Monday, February 16, 2009

What's old is new

At his really interesting new blog, Kevin DeYoung argues that what seems exciting and new in the Church is sometimes very, very old, and very wrong:
There is a New Mood in evangelicalism. The New Mood can be found in emergent writers like Brian McLaren who speak mockingly about the wrath of God and dismissively about the reality of eternal punishment. The New Mood can be found in Christian academics who marginalize, or even deny, the concept of penal substitution. The New Mood can be found in megachurch pastors who argue that the essence of Christianity is that Jesus "shows us the best way to live." The New Mood can be found in bestsellers like The Shack with its claims that "The Bible doesn't teach you to follow rules" (197), God doesn't need to punish sin (120), and the biblical portrayal of God's justice is caricatured as an blood-thirsty God who runs around killing people all the time (119).

The New Mood is squeamish about hell and uncomfortable with God's wrath. The New Mood envisions a Christianity where the attribute of God's love eclipses all other attributes, especially God's justice and power. The New Mood tells the Christian story not first of all (or at all) as good news about a Substitute who saves us from the wrath of God, but as a message which means to inspire us to live a life of sacrifice and shalom.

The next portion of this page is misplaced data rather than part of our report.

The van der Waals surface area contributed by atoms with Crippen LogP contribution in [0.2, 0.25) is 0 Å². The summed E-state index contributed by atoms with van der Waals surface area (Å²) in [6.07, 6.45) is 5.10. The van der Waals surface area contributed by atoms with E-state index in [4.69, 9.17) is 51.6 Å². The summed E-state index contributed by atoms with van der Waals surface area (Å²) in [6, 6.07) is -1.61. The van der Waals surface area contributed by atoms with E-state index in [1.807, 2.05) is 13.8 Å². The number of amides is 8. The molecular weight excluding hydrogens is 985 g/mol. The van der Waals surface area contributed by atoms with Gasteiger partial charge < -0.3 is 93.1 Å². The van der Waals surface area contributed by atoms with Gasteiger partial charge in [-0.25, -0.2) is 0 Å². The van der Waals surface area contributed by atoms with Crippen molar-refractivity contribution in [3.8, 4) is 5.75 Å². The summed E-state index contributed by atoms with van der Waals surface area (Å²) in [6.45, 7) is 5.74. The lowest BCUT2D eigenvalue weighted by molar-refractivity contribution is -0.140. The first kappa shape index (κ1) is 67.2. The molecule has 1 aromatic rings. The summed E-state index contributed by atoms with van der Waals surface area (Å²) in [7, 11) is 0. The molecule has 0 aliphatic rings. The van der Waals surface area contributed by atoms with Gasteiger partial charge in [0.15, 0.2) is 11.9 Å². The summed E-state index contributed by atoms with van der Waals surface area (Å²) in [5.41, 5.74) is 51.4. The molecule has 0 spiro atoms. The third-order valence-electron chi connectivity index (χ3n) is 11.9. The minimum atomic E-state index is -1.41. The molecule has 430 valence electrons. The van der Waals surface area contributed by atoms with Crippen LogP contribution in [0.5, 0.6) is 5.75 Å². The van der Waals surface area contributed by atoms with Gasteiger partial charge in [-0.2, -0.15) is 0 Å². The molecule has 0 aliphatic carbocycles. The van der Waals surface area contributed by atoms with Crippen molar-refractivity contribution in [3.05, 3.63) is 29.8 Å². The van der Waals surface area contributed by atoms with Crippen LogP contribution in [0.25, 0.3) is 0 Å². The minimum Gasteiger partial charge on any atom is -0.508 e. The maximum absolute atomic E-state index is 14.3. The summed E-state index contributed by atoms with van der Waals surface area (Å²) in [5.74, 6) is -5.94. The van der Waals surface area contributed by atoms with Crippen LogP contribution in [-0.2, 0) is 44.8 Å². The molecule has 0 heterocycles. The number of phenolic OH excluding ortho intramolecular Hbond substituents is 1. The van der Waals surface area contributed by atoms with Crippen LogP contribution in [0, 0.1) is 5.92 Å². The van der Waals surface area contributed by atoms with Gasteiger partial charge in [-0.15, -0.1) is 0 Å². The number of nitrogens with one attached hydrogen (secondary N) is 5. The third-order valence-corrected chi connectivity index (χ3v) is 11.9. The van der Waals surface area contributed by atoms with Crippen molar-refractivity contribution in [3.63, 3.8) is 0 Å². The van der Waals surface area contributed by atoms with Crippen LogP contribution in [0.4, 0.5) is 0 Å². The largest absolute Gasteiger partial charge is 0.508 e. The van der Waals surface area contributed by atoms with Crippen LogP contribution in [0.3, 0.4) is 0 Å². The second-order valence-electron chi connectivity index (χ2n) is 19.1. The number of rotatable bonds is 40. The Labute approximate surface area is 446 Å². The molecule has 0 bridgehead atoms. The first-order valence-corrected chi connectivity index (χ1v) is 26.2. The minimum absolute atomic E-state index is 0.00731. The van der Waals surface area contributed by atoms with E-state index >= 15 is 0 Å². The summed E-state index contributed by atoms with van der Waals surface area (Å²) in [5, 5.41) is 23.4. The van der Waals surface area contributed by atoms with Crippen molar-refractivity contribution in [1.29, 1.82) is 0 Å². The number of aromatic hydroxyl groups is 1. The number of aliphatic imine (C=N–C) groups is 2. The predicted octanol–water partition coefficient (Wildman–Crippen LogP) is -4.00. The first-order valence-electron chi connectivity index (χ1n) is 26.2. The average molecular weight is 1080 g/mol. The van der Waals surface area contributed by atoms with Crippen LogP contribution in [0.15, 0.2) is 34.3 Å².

DeYoung goes on to describe the teaching of the 2nd century heretic, Marcion, including this summary of Marcion's theological errors:
Marcion's theological errors (and there were many) came from one main root. He refused to believe that the God of the Old Testament was the same as the Father of the Lord Jesus Christ. Marcion could simply not believe in a God full of wrath and justice. So he threw away the Old Testament and took for his Bible a truncated version of Luke's Gospel and selectively edited versions of Paul's epistles. When all the cutting and pasting was finished, Marcion had the Christianity he wanted: a God of goodness and nothing else; a message of inspiring moral uplift; a Bible that does away with the uncomfortable bits about God's wrath and hell. Marcionism was anitnomian, idealistic about human potential, and skittish about dogma and rules.
DeYoung concludes:
The idea of recasting Christianity for a new day—in softer, gentler hues, more focused on the life of Jesus instead of the death of Jesus—sounds familiar, does it not? Listen to some of the country's most popular preachers, or to some of the loudest voices in the emergent conversation, or to some of the bestselling Christian books and you will find that Marcionism is alive and well. [more]
DeYoung, Restless, and Reformed

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